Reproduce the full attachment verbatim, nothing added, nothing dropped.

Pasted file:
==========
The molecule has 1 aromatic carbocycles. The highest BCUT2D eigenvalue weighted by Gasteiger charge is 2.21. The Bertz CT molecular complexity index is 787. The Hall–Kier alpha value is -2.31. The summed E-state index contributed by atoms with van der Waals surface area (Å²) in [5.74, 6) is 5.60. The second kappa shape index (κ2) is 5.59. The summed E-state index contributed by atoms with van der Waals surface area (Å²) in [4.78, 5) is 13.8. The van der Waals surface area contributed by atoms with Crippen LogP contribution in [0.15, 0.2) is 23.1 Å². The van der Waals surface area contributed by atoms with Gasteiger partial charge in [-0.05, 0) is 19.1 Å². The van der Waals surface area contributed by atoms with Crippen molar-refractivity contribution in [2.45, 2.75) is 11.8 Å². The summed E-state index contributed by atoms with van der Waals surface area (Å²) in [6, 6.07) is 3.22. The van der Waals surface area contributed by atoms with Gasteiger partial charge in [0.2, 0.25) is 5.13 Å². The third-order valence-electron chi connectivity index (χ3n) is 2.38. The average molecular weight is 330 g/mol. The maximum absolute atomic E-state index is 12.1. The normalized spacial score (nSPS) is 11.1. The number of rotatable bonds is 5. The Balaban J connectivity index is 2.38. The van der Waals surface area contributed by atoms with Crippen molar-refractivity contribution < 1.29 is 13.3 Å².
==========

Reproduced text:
The molecule has 1 aromatic carbocycles. The highest BCUT2D eigenvalue weighted by Gasteiger charge is 2.21. The Bertz CT molecular complexity index is 787. The Hall–Kier alpha value is -2.31. The summed E-state index contributed by atoms with van der Waals surface area (Å²) in [5.74, 6) is 5.60. The second kappa shape index (κ2) is 5.59. The summed E-state index contributed by atoms with van der Waals surface area (Å²) in [4.78, 5) is 13.8. The van der Waals surface area contributed by atoms with Crippen LogP contribution in [0.15, 0.2) is 23.1 Å². The van der Waals surface area contributed by atoms with Gasteiger partial charge in [-0.05, 0) is 19.1 Å². The van der Waals surface area contributed by atoms with Crippen molar-refractivity contribution in [2.45, 2.75) is 11.8 Å². The summed E-state index contributed by atoms with van der Waals surface area (Å²) in [6, 6.07) is 3.22. The van der Waals surface area contributed by atoms with Gasteiger partial charge in [0.2, 0.25) is 5.13 Å². The third-order valence-electron chi connectivity index (χ3n) is 2.38. The average molecular weight is 330 g/mol. The maximum absolute atomic E-state index is 12.1. The normalized spacial score (nSPS) is 11.1. The number of rotatable bonds is 5. The Balaban J connectivity index is 2.38. The van der Waals surface area contributed by atoms with Crippen molar-refractivity contribution < 1.29 is 13.3 Å².